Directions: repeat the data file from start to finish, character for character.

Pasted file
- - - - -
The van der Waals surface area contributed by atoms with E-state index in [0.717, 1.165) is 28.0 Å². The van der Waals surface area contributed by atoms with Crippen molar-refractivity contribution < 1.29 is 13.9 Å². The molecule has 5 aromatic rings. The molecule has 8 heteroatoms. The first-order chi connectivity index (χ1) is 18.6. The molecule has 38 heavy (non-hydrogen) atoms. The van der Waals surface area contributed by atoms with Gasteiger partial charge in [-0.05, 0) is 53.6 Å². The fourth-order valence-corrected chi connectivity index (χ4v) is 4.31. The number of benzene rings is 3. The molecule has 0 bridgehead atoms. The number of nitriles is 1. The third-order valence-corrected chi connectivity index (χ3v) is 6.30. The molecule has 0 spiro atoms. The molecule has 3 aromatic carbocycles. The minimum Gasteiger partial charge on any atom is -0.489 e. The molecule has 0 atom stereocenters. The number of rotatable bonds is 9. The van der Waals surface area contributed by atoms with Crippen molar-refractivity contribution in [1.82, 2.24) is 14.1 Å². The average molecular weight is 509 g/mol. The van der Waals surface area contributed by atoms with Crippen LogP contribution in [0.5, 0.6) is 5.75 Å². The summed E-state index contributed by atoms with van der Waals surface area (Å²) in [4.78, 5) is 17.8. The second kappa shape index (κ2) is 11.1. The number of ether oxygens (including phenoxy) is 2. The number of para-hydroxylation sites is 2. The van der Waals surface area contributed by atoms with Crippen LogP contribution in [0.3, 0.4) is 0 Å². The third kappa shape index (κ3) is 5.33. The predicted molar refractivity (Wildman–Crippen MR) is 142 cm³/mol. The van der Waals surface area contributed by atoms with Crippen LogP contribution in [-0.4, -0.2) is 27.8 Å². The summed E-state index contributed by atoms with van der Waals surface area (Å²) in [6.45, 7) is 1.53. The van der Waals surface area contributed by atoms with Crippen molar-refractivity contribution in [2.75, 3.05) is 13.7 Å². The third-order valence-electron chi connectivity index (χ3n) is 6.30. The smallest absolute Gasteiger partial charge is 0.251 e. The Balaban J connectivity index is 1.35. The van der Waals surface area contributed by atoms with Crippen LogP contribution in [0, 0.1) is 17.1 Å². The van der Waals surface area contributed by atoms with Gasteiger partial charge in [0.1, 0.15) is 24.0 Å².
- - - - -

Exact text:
The van der Waals surface area contributed by atoms with E-state index in [0.717, 1.165) is 28.0 Å². The van der Waals surface area contributed by atoms with Crippen molar-refractivity contribution < 1.29 is 13.9 Å². The molecule has 5 aromatic rings. The molecule has 8 heteroatoms. The first-order chi connectivity index (χ1) is 18.6. The molecule has 38 heavy (non-hydrogen) atoms. The van der Waals surface area contributed by atoms with Gasteiger partial charge in [-0.05, 0) is 53.6 Å². The fourth-order valence-corrected chi connectivity index (χ4v) is 4.31. The number of benzene rings is 3. The molecule has 0 bridgehead atoms. The number of nitriles is 1. The third-order valence-corrected chi connectivity index (χ3v) is 6.30. The molecule has 0 spiro atoms. The molecule has 3 aromatic carbocycles. The minimum Gasteiger partial charge on any atom is -0.489 e. The molecule has 0 atom stereocenters. The number of rotatable bonds is 9. The van der Waals surface area contributed by atoms with Crippen molar-refractivity contribution in [1.82, 2.24) is 14.1 Å². The average molecular weight is 509 g/mol. The van der Waals surface area contributed by atoms with Crippen LogP contribution in [0.5, 0.6) is 5.75 Å². The summed E-state index contributed by atoms with van der Waals surface area (Å²) in [4.78, 5) is 17.8. The second kappa shape index (κ2) is 11.1. The number of ether oxygens (including phenoxy) is 2. The number of para-hydroxylation sites is 2. The van der Waals surface area contributed by atoms with Crippen LogP contribution in [0.3, 0.4) is 0 Å². The third kappa shape index (κ3) is 5.33. The predicted molar refractivity (Wildman–Crippen MR) is 142 cm³/mol. The van der Waals surface area contributed by atoms with Crippen LogP contribution in [-0.4, -0.2) is 27.8 Å². The summed E-state index contributed by atoms with van der Waals surface area (Å²) in [6.45, 7) is 1.53. The van der Waals surface area contributed by atoms with Crippen molar-refractivity contribution in [2.75, 3.05) is 13.7 Å². The third-order valence-electron chi connectivity index (χ3n) is 6.30. The smallest absolute Gasteiger partial charge is 0.251 e. The Balaban J connectivity index is 1.35. The van der Waals surface area contributed by atoms with Crippen LogP contribution in [0, 0.1) is 17.1 Å². The van der Waals surface area contributed by atoms with Gasteiger partial charge in [0.1, 0.15) is 24.0 Å².